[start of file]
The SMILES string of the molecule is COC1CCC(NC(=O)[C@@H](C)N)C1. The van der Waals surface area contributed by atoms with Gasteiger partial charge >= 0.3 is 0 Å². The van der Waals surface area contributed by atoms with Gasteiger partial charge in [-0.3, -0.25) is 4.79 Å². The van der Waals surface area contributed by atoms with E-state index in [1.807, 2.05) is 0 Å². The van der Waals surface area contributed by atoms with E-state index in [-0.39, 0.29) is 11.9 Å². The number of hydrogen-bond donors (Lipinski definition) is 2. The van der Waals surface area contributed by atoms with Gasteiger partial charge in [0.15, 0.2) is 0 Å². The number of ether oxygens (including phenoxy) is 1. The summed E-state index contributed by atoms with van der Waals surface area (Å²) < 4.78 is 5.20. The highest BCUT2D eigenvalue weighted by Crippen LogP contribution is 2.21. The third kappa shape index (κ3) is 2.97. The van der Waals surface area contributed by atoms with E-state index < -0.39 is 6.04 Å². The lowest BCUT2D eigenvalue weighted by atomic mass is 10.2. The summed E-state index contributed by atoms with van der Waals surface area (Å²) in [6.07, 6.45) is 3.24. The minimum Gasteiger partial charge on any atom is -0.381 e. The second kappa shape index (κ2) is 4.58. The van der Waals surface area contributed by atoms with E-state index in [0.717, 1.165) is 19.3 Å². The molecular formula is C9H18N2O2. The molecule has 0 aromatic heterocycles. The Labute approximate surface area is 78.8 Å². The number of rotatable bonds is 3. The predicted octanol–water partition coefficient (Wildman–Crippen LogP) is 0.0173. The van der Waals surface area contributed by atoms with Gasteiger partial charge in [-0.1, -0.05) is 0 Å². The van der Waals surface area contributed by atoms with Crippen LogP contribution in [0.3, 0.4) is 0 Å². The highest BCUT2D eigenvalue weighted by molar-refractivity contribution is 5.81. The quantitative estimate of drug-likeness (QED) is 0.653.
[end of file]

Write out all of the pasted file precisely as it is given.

The SMILES string of the molecule is COC1CCC(NC(=O)[C@@H](C)N)C1. The van der Waals surface area contributed by atoms with Gasteiger partial charge >= 0.3 is 0 Å². The van der Waals surface area contributed by atoms with Gasteiger partial charge in [-0.3, -0.25) is 4.79 Å². The van der Waals surface area contributed by atoms with E-state index in [1.807, 2.05) is 0 Å². The van der Waals surface area contributed by atoms with E-state index in [-0.39, 0.29) is 11.9 Å². The number of hydrogen-bond donors (Lipinski definition) is 2. The van der Waals surface area contributed by atoms with Gasteiger partial charge in [0.15, 0.2) is 0 Å². The number of ether oxygens (including phenoxy) is 1. The summed E-state index contributed by atoms with van der Waals surface area (Å²) < 4.78 is 5.20. The highest BCUT2D eigenvalue weighted by Crippen LogP contribution is 2.21. The third kappa shape index (κ3) is 2.97. The van der Waals surface area contributed by atoms with E-state index < -0.39 is 6.04 Å². The lowest BCUT2D eigenvalue weighted by atomic mass is 10.2. The summed E-state index contributed by atoms with van der Waals surface area (Å²) in [6.07, 6.45) is 3.24. The minimum Gasteiger partial charge on any atom is -0.381 e. The second kappa shape index (κ2) is 4.58. The van der Waals surface area contributed by atoms with E-state index in [0.717, 1.165) is 19.3 Å². The molecular formula is C9H18N2O2. The molecule has 0 aromatic heterocycles. The Labute approximate surface area is 78.8 Å². The number of rotatable bonds is 3. The predicted octanol–water partition coefficient (Wildman–Crippen LogP) is 0.0173. The van der Waals surface area contributed by atoms with Gasteiger partial charge in [-0.1, -0.05) is 0 Å². The van der Waals surface area contributed by atoms with Crippen LogP contribution in [0.3, 0.4) is 0 Å². The highest BCUT2D eigenvalue weighted by molar-refractivity contribution is 5.81. The quantitative estimate of drug-likeness (QED) is 0.653.